Survey of U.S. Rheumatologists Suggests Acceptance of Biosimilars for Treatment of New Patients, but Reluctance to Switch Patients from Reference Products

The results of a survey of board-certified rheumatologists in the United States about their beliefs and knowledge regarding biosimilar products were recently published in the journal Rheumatology.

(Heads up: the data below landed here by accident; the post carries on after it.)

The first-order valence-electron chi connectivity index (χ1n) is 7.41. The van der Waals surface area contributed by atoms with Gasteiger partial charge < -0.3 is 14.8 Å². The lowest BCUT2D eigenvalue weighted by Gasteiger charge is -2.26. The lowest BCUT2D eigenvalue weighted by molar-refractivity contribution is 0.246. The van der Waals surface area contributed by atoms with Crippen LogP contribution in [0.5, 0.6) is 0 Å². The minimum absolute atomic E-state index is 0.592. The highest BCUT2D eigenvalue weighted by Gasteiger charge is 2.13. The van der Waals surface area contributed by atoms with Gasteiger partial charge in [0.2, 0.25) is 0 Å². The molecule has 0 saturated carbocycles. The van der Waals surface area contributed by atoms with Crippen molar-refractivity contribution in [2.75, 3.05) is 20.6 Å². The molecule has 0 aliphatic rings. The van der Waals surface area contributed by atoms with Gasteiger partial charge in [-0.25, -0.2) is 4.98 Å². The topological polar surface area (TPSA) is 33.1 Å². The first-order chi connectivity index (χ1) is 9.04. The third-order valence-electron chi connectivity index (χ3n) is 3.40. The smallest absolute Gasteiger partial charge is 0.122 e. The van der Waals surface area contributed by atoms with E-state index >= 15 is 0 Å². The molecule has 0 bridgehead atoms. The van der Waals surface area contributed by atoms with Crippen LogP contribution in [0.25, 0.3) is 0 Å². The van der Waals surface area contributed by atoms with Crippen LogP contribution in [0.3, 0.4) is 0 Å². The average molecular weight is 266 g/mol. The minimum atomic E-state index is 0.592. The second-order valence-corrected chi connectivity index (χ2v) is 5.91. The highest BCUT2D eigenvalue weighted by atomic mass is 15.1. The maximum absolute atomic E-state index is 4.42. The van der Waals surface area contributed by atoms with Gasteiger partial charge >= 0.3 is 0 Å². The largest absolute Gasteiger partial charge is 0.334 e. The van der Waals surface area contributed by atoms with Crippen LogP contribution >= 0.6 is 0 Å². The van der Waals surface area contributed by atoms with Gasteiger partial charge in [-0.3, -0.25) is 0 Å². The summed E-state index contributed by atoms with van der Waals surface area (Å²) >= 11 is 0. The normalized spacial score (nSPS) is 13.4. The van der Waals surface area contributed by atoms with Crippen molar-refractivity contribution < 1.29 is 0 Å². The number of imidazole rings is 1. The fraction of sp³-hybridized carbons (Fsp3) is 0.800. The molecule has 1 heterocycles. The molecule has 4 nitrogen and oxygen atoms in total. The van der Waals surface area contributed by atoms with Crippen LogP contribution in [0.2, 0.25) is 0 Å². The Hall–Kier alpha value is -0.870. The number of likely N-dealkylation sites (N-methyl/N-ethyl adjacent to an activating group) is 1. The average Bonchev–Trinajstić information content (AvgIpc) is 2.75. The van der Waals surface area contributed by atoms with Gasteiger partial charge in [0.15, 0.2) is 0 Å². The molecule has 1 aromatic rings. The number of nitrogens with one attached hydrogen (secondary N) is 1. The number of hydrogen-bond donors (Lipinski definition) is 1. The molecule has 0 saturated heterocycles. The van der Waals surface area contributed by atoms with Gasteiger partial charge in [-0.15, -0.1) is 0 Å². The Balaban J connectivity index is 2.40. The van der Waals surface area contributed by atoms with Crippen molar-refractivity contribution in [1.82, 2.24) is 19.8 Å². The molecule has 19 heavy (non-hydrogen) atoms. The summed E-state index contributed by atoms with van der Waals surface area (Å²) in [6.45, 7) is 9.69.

The online survey was conducted in May 2019 and included 19 multiple-choice questions assessing respondents’ knowledge of concepts and terminology concerning biosimilars, availability of biosimilars for treatment of rheumatological diseases (including infliximab, adalimumab, etanercept, and rituximab), and attitudes toward use of biosimilars to treat patients.  According to the survey results, 73% of rheumatologists said they were likely to use a biosimilar product to treat a patient with rheumatoid arthritis who had not previously been treated with a biologic, while only 35% said they were likely to switch a patient doing well on a reference product to a biosimilar.  The authors concluded that the “survey suggests that US rheumatologists have a good understanding and acceptance of biosimilar products, particularly for the initiation of treatment in biologic-naïve individuals,” but “[a]dditional education on biosimilars is required to help inform treatment decisions by rheumatologists.”